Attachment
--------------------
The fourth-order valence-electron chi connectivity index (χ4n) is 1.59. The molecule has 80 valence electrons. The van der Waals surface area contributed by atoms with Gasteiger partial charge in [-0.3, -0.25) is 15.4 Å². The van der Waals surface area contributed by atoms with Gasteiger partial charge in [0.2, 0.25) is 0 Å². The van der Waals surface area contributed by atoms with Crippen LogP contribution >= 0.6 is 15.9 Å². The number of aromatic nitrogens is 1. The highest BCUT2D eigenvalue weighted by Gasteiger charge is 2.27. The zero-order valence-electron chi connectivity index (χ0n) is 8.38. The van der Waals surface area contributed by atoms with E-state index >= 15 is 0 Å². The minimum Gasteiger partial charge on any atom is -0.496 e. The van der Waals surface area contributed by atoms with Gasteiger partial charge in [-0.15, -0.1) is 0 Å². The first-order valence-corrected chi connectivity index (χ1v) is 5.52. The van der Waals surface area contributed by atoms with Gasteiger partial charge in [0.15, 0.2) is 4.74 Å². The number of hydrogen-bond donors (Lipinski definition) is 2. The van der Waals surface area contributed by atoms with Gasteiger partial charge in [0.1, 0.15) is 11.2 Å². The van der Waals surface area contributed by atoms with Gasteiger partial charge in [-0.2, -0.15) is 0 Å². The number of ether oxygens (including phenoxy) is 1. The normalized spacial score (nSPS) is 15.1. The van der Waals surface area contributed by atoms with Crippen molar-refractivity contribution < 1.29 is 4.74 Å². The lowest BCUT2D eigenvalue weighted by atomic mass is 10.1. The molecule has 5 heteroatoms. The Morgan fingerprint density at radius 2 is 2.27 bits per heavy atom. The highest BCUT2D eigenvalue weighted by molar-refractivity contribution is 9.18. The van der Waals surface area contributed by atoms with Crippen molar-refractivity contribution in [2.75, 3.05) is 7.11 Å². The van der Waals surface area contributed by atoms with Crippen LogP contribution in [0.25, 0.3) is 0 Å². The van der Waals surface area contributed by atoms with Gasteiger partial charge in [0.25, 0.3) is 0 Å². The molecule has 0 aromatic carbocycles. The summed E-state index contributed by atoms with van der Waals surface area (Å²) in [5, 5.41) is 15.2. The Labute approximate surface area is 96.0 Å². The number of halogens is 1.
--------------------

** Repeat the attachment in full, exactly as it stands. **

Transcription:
The fourth-order valence-electron chi connectivity index (χ4n) is 1.59. The molecule has 80 valence electrons. The van der Waals surface area contributed by atoms with Gasteiger partial charge in [-0.3, -0.25) is 15.4 Å². The van der Waals surface area contributed by atoms with Gasteiger partial charge in [0.2, 0.25) is 0 Å². The van der Waals surface area contributed by atoms with Crippen LogP contribution >= 0.6 is 15.9 Å². The number of aromatic nitrogens is 1. The highest BCUT2D eigenvalue weighted by Gasteiger charge is 2.27. The zero-order valence-electron chi connectivity index (χ0n) is 8.38. The van der Waals surface area contributed by atoms with E-state index >= 15 is 0 Å². The minimum Gasteiger partial charge on any atom is -0.496 e. The van der Waals surface area contributed by atoms with Gasteiger partial charge in [-0.15, -0.1) is 0 Å². The first-order valence-corrected chi connectivity index (χ1v) is 5.52. The van der Waals surface area contributed by atoms with Gasteiger partial charge in [0.15, 0.2) is 4.74 Å². The number of hydrogen-bond donors (Lipinski definition) is 2. The van der Waals surface area contributed by atoms with Gasteiger partial charge in [0.1, 0.15) is 11.2 Å². The van der Waals surface area contributed by atoms with Gasteiger partial charge in [-0.2, -0.15) is 0 Å². The number of ether oxygens (including phenoxy) is 1. The normalized spacial score (nSPS) is 15.1. The van der Waals surface area contributed by atoms with Crippen molar-refractivity contribution < 1.29 is 4.74 Å². The lowest BCUT2D eigenvalue weighted by atomic mass is 10.1. The molecule has 5 heteroatoms. The Morgan fingerprint density at radius 2 is 2.27 bits per heavy atom. The highest BCUT2D eigenvalue weighted by molar-refractivity contribution is 9.18. The van der Waals surface area contributed by atoms with Crippen molar-refractivity contribution in [2.75, 3.05) is 7.11 Å². The van der Waals surface area contributed by atoms with Crippen LogP contribution in [0.25, 0.3) is 0 Å². The van der Waals surface area contributed by atoms with Gasteiger partial charge in [0.25, 0.3) is 0 Å². The molecule has 0 aromatic carbocycles. The summed E-state index contributed by atoms with van der Waals surface area (Å²) in [5, 5.41) is 15.2. The Labute approximate surface area is 96.0 Å². The number of halogens is 1.